(What about the remarkable thirty-year stretch after World War II, which encompassed much of Friedman's own career?) Yet in the decades that followed that pronouncement, as the minimum wage was allowed to fall behind inflation and unions largely disappeared as an important factor in the private sector, working Americans saw their fortunes lag behind growth in the economy as a whole. Was Friedman too sanguine about the generosity of the invisible hand?

To be fair, there are many factors affecting both economic growth and the distribution of income, so we can't blame Friedmanite policies for all disappointments. Still, given the common assumption that the turn toward free-market policies did great things for the US economy and the living standards of ordinary Americans, it's striking how little support one can find for that proposition in the data.


Mark Plus said...

The libertarian gripes in the 1950's and 1960's about the level of government regulation of the U.S. economy sound especially odd from hindsight, give the nostalgia for that era's rapid and widely shared economic growth. Jeez, what more did Friedman, Rand, von Mises et al. want out of life?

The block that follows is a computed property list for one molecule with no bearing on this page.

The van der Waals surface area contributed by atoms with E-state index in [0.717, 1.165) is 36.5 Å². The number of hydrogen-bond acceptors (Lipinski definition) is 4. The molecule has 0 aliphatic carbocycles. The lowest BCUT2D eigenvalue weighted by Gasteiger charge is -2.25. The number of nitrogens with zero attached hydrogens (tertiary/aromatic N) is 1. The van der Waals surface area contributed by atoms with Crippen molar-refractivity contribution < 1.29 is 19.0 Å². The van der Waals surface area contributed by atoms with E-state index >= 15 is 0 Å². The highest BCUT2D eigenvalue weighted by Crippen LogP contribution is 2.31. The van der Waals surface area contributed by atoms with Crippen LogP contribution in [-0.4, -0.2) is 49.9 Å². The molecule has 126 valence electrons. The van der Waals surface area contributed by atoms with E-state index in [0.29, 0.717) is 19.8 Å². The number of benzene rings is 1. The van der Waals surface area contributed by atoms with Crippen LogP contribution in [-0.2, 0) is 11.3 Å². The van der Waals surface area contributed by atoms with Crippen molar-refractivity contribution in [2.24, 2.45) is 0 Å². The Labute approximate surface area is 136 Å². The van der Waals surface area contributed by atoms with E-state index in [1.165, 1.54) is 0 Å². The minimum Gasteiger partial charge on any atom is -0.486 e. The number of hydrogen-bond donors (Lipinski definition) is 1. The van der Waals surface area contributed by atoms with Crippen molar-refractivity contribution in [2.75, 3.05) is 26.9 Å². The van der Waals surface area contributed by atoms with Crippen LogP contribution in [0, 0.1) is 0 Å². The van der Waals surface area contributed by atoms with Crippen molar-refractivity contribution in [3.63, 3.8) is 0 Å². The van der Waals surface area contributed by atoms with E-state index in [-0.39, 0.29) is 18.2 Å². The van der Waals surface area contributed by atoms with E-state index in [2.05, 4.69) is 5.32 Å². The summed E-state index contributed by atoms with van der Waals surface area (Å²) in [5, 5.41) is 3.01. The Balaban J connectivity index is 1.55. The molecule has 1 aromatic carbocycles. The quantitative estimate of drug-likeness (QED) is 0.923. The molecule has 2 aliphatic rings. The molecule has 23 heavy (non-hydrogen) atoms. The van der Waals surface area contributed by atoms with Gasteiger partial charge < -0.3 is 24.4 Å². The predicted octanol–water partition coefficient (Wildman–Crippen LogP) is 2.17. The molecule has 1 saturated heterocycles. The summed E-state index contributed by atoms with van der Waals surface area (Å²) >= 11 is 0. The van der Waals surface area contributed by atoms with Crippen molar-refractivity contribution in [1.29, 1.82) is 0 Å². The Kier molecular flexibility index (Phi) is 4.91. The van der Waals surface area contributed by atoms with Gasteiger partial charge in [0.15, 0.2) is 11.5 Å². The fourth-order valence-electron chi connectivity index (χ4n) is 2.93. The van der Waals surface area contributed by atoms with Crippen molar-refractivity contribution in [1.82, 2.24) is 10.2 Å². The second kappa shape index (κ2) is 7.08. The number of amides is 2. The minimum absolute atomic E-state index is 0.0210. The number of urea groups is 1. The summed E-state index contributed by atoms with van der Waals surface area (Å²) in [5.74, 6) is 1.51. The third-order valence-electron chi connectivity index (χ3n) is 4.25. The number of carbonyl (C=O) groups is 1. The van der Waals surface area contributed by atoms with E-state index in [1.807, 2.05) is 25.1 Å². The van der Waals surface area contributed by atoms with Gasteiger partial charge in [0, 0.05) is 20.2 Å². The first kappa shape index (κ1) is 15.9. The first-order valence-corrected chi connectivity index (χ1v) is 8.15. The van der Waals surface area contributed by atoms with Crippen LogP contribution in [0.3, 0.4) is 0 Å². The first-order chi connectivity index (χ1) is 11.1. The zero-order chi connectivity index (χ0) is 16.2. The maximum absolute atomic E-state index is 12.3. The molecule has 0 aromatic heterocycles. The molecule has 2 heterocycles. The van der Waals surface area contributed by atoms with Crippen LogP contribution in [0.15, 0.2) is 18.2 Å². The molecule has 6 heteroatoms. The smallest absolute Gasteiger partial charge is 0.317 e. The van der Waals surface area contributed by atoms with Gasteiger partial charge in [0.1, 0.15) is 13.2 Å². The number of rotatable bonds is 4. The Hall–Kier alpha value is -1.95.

Regarding the wonders of the nearly laissez faire economy around the beginning of the 20th Century, I've noticed from reading about American labor history that the people who produced basic goods like coal and garments often went cold and nearly naked themselves because their own wages didn't go far enough to buy the coal or cheap clothes they created on the job. We seem to have returned towards a situation like that with the growth of the low-wage service economy, where Wal-Mart employees can't afford a lot of the things they sell in their own stores.

John said...

Several points: Krugman considers median income to be tantamount to standard of living -- which is absurd. He undoubtedly omits non-monetary compensation or benefits(such as health insurance) when calculating income, and there is, of course, the fascinating question as to whether you can actually "measure" wages ( -- but his most egregious error is that he fails to recognize the degree to which the redistributivist impluse, manifesting itself in increasingly byzantine labor regulations has contributed to the "decline." What "turn toward free-market policies" does Krugman refer to? The FLSA hasn't gone anywhere. Although, it now enjoys the company of Title VII (1964), ERISA (1974), PDA (1978), ADA (1990), and the FLMA (1993).